Lance Armstrong: If the Cycling Legend Doped, Then I Don't Want to Know About It

Will ProtheroeContributor IIIJune 14, 2012

ROUBAIX, FRANCE - APRIL 08:  Seven times Tour de France winner Lance Armstrong attended the 2012 Paris Roubaix cycle race from Compiegne to Roubaix on April 8, 2012 in Paris, France. The 110th edition of the race is 257km long with 51.5km of cobbles spread over 27 sections.  (Photo by Bryn Lennon/Getty Images)
Bryn Lennon/Getty Images

Seven-time Tour de France winner Lance Armstrong once again finds himself defending his name against fresh allegations of doping by the US Anti-Doping Agency (USADA).

Armstrong, as he always has done in the past, has denied the allegations. The American dismissed them as "baseless [and] motivated by spite."

As a cycling fan who has grown up watching Armstrong battle his way to a record seven consecutive Tour de France wins, these new allegations bring a feeling of apathy. Not only do I not care if Lance Armstrong doped—even if he did—I’d rather not know.

Armstrong is no ordinary sportsman, he stands for so much more than that. The story of a 25-year-old man diagnosed with potentially fatal cancer only to beat it and rise to the very top of his sport is a well-traveled tale.

However, it is not Armstrong's personal life which leads me not to care whether or not he doped.

Cycling during the years of Armstrong’s domination was a sport riddled with cases of doping. This was evident at the time and with confessions is becoming more so as time goes on. Armstrong's record run of wins started in 1999 and ended in 2005. The winners of the biggest race in cycling before and after Armstrong tell a very clear story.

In 2006, a year after Armstrong originally retired, we had the very public case of Floyd Landis. Landis became the first-ever rider to be stripped of his Tour de France title after an unusually high ratio of the hormone testosterone was found in his sample following a stunning solo performance on stage 17 of the race.

many of Armstrong's competitors have been linked to doping
many of Armstrong's competitors have been linked to dopingRobert Laberge/Getty Images

The three riders to win the race before Armstrong have all since been linked to doping in their careers.

1996 winner Bjarne Riis became the first Tour winner to admit to using performance-enhancing drugs. In 2007, Riis admitted that he had used the blood-booster EPO throughout his career, included his Tour victory.

The runner-up to Riis in '96 was fellow Telekom rider Jan Ullrich, who won the race for himself a year later. Ullrich was symbolically banned by the Court of Arbitration for Sport earlier this year due to blood doping. While not affecting his Tour win, the move means that all of Ullrich's results since May 2005 have been annulled.

The winner of the 1998 race, Marco Pantani, has been likewise linked to cheating. The year after he won the race Pantani was expelled from Giro d'Italia due to an irregular blood sample.

It was not just the overall contenders that were guilty of cheating. Sprinting legend Erik Zabel came out in 2007 and admitted to having taken EPO while riding for the Telekom team in 1996, the year of Riis' victory. Fellow Telekom rider Rolf Aldag also admitted to doping, telling the same press conference,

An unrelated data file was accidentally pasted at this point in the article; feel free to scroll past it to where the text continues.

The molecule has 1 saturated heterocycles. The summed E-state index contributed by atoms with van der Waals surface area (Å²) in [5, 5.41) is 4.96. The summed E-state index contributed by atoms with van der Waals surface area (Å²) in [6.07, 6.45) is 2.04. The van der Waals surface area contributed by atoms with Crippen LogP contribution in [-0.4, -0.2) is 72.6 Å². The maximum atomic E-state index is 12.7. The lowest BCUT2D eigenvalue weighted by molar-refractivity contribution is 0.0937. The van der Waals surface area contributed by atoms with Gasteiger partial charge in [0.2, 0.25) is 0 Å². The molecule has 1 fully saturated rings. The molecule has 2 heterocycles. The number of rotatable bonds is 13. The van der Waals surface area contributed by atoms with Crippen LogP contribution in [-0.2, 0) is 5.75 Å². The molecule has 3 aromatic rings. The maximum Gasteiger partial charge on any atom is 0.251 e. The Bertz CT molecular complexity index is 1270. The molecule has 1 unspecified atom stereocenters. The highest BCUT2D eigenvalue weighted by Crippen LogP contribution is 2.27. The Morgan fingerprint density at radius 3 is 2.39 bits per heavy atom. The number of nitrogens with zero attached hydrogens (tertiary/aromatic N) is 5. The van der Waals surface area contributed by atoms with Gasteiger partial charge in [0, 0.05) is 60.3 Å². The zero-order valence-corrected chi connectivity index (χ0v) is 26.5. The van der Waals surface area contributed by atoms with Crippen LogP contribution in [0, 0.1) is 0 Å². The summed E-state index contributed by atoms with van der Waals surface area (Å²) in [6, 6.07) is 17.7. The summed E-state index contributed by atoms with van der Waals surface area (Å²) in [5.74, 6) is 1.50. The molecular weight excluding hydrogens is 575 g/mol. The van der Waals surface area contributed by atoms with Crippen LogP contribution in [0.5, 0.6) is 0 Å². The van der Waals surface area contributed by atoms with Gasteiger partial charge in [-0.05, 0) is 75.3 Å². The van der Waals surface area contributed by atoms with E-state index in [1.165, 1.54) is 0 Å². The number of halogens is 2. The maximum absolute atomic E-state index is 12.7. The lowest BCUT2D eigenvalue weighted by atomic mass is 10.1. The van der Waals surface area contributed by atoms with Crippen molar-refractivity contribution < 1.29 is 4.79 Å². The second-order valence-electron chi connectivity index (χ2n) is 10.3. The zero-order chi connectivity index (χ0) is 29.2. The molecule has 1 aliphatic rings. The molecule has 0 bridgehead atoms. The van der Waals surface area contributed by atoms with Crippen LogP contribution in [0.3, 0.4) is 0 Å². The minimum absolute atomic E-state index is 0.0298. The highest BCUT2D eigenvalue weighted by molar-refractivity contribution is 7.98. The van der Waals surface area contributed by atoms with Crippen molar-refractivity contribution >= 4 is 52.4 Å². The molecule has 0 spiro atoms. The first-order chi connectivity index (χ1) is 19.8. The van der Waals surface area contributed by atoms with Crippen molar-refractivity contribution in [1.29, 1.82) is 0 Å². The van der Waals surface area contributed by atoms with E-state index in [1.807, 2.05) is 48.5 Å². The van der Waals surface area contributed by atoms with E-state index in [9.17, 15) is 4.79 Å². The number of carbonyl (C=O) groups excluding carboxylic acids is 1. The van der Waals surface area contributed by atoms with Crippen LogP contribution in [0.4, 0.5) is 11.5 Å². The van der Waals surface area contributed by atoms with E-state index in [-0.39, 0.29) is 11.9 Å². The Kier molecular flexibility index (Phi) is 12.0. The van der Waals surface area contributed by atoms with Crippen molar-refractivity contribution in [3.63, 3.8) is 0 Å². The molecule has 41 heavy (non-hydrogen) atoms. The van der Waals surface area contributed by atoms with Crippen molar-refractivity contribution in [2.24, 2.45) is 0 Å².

In 1994, I discussed with several teammates what was happening in cycling and I decided to actively seek out doping products. I began taking EPO in 1995.

These examples show that at the highest level, doping was prevalent in cycling before and after Armstrong. It is only recently that real measures have been put in place to catch cheats. Viewers can have confidence that the majority of the peloton is riding clean.

While Armstrong was making his record breaking run of Tour de Frances, this was not the case. Eight different riders achieved a podium place beneath Armstrong in his winning years. Every single one of these eight riders has at the least been linked with drug taking.

None of these riders have or had a profile even close to that of Lance Armstrong and so the consequences have been fairly minimal to the sport. Only Jan Ullrich's third place in 2005 has been stricken from the record.

The day before his suspension was announced, Ullrich had become a brand ambassador for a German hair product, which has the slogan, "Doping for the hair."

Throughout these years of widespread doping, Armstrong was the beacon of clean riding. Allegation after allegation were aimed at the Texan, but each one fell by the wayside. If Armstrong is stripped of his Tour victories then we have to accept that the sport we have followed has a ten year black hole where nothing we saw mattered.

Instead of this, I would rather remember those years for what they were—full of great moments.

Why remember Armstrong as a drug cheat when you can remember him powering up Mont Ventoux in 2002, cutting Richard Virenque's lead from seven minutes to just 2:20? Or crashing on the way up to Luz-Ardiden before storming past arch-rival Ullrich and taking the stage?

The people who are hell-bent on proving that Lance cheated need to ask themselves one question, why does it matter so much?

Like all of the previous allegations, more likely than not, these fresh ones will be thrown out. But each time these accusations are hurled at him, Armstrong's reputation takes a knock.

In 2008, Tour de France organizers reinstated Bjarne Riis as the winner of the 1996 race saying, "We cannot rewrite history."

Hopefully the US Anti-Doping Agency learns the same lesson and aborts its mission to strip Armstrong of his Tour victories.